Golden Age

Design Anthology - - Home / Sydney - Text / Rachel Duf­fell Im­ages / Ed­mon Leong

De­signer Al­fred Lam’s style has evolved, and he has a re­branded de­sign stu­dio and new apart­ment to match. The re­brand to Stu­dio 1618 marks the ma­tur­ing of his style, refers to the lo­ca­tion of his prac­tice at 16–18 Bon­ham Strand in Cen­tral, Hong Kong, and is also a nod to the golden ra­tio of 1.618.

‘Be­fore, my stu­dio was vi­brant, trendy and young, but now I’m do­ing some­thing com­pletely dif­fer­ent,’ says Lam. His new di­rec­tion is more so­phis­ti­cated, and he’s re­designed his home to re­flect this evo­lu­tion. Now, he says, the home is ‘con­tem­po­rary with a cosy, time­less touch.’

At just over 200 square me­tres, Lam’s home was orig­i­nally a three-bed­room apart­ment. ‘I wanted to make use of ev­ery space,’ he says. This meant the con­ver­sion of the sec­ond bed­room into an op­u­lent walk-in wardrobe, com­plete with translu­cent closet doors and a glass cab­i­net for ac­ces­sories, and the third bed­room into a taste­ful en­ter­tain­ment room.

The liv­ing room fea­tures a selec­tion of vin­tage pieces, just some of the col­lec­tion that Lam has ac­cu­mu­lated through­out his trav­els. His favourite place to pe­ruse an­tique stores is Bel­gium’s cap­i­tal. ‘That’s where I find hid­den gems,’ he says. One such find from Brus­sels is a set of 1960s Dan­ish din­ing chairs. They pair with the Bax­ter din­ing ta­ble, re­flect­ing the ef­fec­tive mix of vin­tage and mod­ern that runs through­out the apart­ment. The bed­room is no ex­cep­tion, with a Bax­ter chair and a con­tem­po­rary bed­stead along­side a mid­cen­tury ta­ble and bed­side lights that date from the 1950s. The beloved vin­tage pieces that don’t fit in­side his apart­ment are of­fered to oth­ers in his Hong Kong store, L’s Where. ‘I like to share the beauty,’ he says.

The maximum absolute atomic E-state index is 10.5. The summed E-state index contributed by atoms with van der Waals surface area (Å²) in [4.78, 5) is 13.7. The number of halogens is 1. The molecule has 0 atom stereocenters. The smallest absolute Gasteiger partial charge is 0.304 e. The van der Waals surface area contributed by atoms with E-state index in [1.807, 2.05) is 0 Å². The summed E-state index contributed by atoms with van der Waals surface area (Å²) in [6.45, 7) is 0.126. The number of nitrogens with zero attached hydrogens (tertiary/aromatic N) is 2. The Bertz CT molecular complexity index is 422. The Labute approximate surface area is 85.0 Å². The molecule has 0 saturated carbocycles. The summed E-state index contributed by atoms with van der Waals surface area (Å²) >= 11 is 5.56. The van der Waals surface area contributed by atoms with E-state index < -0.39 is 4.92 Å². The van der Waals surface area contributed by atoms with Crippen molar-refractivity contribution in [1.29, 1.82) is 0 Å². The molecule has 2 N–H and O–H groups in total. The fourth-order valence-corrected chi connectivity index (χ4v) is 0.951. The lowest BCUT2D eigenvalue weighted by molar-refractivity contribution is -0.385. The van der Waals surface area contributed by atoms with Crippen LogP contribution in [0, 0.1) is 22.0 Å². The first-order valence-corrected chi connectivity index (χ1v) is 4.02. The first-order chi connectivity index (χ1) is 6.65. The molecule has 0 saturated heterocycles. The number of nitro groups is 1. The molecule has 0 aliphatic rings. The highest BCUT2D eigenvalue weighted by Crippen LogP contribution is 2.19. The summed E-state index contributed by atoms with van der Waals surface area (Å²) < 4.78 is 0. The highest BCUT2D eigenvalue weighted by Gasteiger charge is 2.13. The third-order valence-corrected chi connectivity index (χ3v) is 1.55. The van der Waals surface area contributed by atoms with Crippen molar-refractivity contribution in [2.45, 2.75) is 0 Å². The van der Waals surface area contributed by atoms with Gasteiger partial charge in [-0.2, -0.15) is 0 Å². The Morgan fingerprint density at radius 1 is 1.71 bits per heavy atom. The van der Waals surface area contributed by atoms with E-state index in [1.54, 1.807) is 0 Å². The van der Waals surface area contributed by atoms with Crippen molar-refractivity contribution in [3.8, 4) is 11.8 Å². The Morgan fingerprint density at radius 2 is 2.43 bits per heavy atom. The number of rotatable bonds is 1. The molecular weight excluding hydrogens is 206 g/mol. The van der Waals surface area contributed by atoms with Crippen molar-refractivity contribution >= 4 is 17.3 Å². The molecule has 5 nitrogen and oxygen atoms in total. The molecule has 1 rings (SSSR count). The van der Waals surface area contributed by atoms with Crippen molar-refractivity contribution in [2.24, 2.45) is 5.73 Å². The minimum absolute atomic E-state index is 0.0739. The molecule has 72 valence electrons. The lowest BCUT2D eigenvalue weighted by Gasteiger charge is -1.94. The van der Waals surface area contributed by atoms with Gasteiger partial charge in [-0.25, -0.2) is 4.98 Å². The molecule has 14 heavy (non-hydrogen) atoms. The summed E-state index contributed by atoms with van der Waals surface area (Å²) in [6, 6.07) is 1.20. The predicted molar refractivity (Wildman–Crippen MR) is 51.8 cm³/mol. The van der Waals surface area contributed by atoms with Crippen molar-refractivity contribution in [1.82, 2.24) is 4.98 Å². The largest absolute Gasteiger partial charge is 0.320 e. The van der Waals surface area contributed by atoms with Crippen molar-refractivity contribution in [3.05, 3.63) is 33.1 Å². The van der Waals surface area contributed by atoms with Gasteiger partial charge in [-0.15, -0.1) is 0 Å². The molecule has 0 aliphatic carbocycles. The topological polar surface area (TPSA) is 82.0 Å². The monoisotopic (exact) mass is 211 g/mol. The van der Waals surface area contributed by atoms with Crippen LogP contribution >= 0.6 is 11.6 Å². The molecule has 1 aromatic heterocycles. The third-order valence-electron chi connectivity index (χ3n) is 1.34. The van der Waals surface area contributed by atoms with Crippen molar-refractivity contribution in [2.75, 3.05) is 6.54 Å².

It’s not just fur­ni­ture that Lam col­lects — there’s art, too. His col­lec­tion in­cludes a Pa­per Drop piece by Wolf­gang Till­mans, one of An­nie Mor­ris’s Stack sculp­tures, sculp­tures by Ko­hei Nawa and Tomás Sara­ceno, and sketches by Antony Gorm­ley. And some of the fur­nish­ings blur the line be­tween de­sign and art. Take the sculp­tural cream sofa by Christophe Del­court, for ex­am­ple, set in front of an art­work by Chen Yu­jun. ‘I didn’t want a big sofa that would cover the art. I think this is just right,’ he ex­plains. ‘And it’s more like an art piece.’

The con­tem­po­rary sofa con­trasts and com­ple­ments the vin­tage Gio Ponti and Marco Zanuso chairs. ‘When I got these chairs they were like junk — you wouldn’t have wanted to sit on them,’ says Lam, who re­stored and re­uphol­stered them back to their for­mer glory. ‘There’s a his­tory,’ he adds. ‘When you sit on a vin­tage chair, you won­der how many peo­ple have sat on it, who has sat on it, and who has owned the chair for the last sixty years. All these vin­tage pieces have a soul.’

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